I wrote this song to promote an idea that my friend Aneleda Falconbridge started on Facebook. It was first performed publicly at Pennsic 42 in the summer of 2013, and was featured in the “Heather Dale and Friends” concert. This was my first attempt at “contrafactum”, a common medieval practice of setting an existing song (in this case, the 1590’s Elizabethan broadside “Watkins Ale”) to new lyrics.
- Notes on the song
- Sheet music (Instruments)
- YouTube (Heather Dale and Friends 2012), (Pennsic Concert 2014)
Mug Your Gate © 2013 lyrics by Eric Schrager
Tune of “Watkins Ale”
Good gentles, do you, of an eve,
Wish that you had a slight reprieve
From all the doldrums in your camp,
Without the risk of walking cramp?
Would you like merriment
That doesn’t cost a cent?
So that you can prevent
Now, friends, there is indeed
A way to call, with speed,
“Quick! To our camp! We need
On your mug some ribbon tie
(Or some cloth–no need to buy!)
Hang this mug upon your gate,
Then, good friends, you’ve but to wait.
This practice comes from Calontir,
Now it is spreading far and near.
Performers soon will spy your sign,
And say “An audience! How divine!”
Singers will wander through,
Bards with tales old and new,
All will endeavor to
Lift your spirit!
A steady trickle of
You’ll feel a tickle of
Joy to hear it!
Hang that mug before your fire,
Take it down when you retire.
Mug your gate, that’s all you do.
Mug your gate, we’ll come to you!
Some who are pleased will offer food,
That’s at your whim, and per your mood.
Water or drink is kind, dear friend,
And a good signal we should end.
Wish you a different song?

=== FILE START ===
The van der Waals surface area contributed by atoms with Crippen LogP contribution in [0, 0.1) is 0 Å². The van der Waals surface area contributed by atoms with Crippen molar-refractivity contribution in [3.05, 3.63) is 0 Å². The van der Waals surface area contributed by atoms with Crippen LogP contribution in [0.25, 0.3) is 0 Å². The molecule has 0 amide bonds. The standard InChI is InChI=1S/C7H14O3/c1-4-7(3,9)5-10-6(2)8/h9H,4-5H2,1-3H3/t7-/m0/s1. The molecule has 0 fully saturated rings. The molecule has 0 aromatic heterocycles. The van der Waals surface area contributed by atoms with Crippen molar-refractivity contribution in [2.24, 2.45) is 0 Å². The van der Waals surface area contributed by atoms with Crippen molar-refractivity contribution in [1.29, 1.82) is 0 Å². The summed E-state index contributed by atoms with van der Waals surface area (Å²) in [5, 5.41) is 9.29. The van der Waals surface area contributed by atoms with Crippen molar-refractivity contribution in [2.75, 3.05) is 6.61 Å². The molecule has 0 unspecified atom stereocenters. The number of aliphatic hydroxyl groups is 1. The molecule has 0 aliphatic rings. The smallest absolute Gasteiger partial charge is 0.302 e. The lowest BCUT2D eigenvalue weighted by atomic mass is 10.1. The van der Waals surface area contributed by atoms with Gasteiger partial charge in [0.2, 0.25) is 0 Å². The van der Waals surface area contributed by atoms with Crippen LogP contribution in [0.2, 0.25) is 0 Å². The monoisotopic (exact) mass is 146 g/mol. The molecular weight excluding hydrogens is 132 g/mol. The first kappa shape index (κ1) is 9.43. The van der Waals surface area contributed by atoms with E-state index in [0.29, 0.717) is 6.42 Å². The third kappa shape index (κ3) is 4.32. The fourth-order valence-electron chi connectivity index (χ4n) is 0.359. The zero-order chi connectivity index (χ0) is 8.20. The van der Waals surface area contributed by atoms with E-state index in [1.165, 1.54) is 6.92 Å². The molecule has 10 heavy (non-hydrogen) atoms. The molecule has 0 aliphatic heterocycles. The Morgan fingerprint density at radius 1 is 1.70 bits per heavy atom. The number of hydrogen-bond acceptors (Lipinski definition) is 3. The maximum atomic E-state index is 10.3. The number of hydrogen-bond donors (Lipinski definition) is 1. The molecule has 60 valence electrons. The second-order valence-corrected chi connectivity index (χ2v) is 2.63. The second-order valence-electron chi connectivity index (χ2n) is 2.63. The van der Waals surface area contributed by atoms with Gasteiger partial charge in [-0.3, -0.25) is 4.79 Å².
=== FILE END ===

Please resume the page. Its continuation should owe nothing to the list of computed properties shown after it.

Have we come on too strong?
Are we just running long?
Pray, do tell us!
We know a proper set
Is a few minutes, yet
Once in a while, we get
Mug your gate, and we’ll come play.
Fill our mugs, we’re on our way.
Mugs with ribbons on your doors,
Mirth and stories will be yours!
Mug your gate, and we’ll regale,
Half an hour, or just one tale.
Gifts we’ll bring you from the Muse…
Mug your gate, it’s yours to choose!
While I’m pleased with the song and it has been well-received in the SCA, I will acknowledge some flaws in my adapting of the “Watkins Ale” tune. The lyrics I wrote, and the tune I originally sang, were not a perfect match–this was a rush job (I wrote it in 2 days, since I wanted to share this with the bardic community and have it ready for Pennsic), and I had just started learning “Watkins Ale” and hadn’t memorized the tune perfectly. While I have adjusted my performance to better fit the original tune, there’s still an extra syllable in lines 1 and 3 of each verse’s final stanza (as well as my additional ending stanza), and the tune I sang at Heather’s concert is better but still not quite right.
The recorded version above, however, is sung with the correct tune.